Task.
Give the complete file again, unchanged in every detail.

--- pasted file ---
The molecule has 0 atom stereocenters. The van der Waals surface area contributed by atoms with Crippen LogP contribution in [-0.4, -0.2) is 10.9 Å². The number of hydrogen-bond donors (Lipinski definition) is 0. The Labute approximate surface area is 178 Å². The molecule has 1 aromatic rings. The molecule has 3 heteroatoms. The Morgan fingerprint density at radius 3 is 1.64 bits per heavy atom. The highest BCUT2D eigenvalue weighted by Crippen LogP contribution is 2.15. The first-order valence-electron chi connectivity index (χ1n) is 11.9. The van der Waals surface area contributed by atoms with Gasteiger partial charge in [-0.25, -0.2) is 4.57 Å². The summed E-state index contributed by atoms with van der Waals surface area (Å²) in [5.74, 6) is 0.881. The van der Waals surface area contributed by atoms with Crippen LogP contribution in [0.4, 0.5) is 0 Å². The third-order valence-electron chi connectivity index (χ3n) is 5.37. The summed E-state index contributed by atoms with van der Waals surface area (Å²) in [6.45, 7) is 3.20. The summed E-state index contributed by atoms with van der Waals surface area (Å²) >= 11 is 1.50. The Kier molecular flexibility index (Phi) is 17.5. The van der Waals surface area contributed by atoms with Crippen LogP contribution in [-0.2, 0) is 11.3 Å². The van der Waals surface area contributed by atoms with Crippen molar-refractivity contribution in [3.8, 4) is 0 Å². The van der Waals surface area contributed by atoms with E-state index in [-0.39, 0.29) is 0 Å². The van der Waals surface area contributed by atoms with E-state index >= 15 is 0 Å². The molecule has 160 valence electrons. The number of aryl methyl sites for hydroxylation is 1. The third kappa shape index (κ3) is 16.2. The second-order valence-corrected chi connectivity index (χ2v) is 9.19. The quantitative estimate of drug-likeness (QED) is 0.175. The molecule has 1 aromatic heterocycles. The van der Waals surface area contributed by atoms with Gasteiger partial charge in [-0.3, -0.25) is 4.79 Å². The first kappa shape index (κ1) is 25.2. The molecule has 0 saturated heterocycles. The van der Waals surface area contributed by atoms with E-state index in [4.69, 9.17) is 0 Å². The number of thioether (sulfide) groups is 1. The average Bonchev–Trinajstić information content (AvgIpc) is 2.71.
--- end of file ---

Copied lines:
The molecule has 0 atom stereocenters. The van der Waals surface area contributed by atoms with Crippen LogP contribution in [-0.4, -0.2) is 10.9 Å². The number of hydrogen-bond donors (Lipinski definition) is 0. The Labute approximate surface area is 178 Å². The molecule has 1 aromatic rings. The molecule has 3 heteroatoms. The Morgan fingerprint density at radius 3 is 1.64 bits per heavy atom. The highest BCUT2D eigenvalue weighted by Crippen LogP contribution is 2.15. The first-order valence-electron chi connectivity index (χ1n) is 11.9. The van der Waals surface area contributed by atoms with Gasteiger partial charge in [-0.25, -0.2) is 4.57 Å². The summed E-state index contributed by atoms with van der Waals surface area (Å²) in [5.74, 6) is 0.881. The van der Waals surface area contributed by atoms with Crippen LogP contribution in [0.4, 0.5) is 0 Å². The third-order valence-electron chi connectivity index (χ3n) is 5.37. The summed E-state index contributed by atoms with van der Waals surface area (Å²) in [6.45, 7) is 3.20. The summed E-state index contributed by atoms with van der Waals surface area (Å²) >= 11 is 1.50. The Kier molecular flexibility index (Phi) is 17.5. The van der Waals surface area contributed by atoms with Crippen LogP contribution in [-0.2, 0) is 11.3 Å². The van der Waals surface area contributed by atoms with Crippen molar-refractivity contribution in [3.8, 4) is 0 Å². The van der Waals surface area contributed by atoms with E-state index in [-0.39, 0.29) is 0 Å². The van der Waals surface area contributed by atoms with E-state index >= 15 is 0 Å². The molecule has 160 valence electrons. The number of aryl methyl sites for hydroxylation is 1. The third kappa shape index (κ3) is 16.2. The second-order valence-corrected chi connectivity index (χ2v) is 9.19. The quantitative estimate of drug-likeness (QED) is 0.175. The molecule has 1 aromatic heterocycles. The van der Waals surface area contributed by atoms with Gasteiger partial charge in [-0.3, -0.25) is 4.79 Å². The first kappa shape index (κ1) is 25.2. The molecule has 0 saturated heterocycles. The van der Waals surface area contributed by atoms with E-state index in [4.69, 9.17) is 0 Å². The number of thioether (sulfide) groups is 1. The average Bonchev–Trinajstić information content (AvgIpc) is 2.71.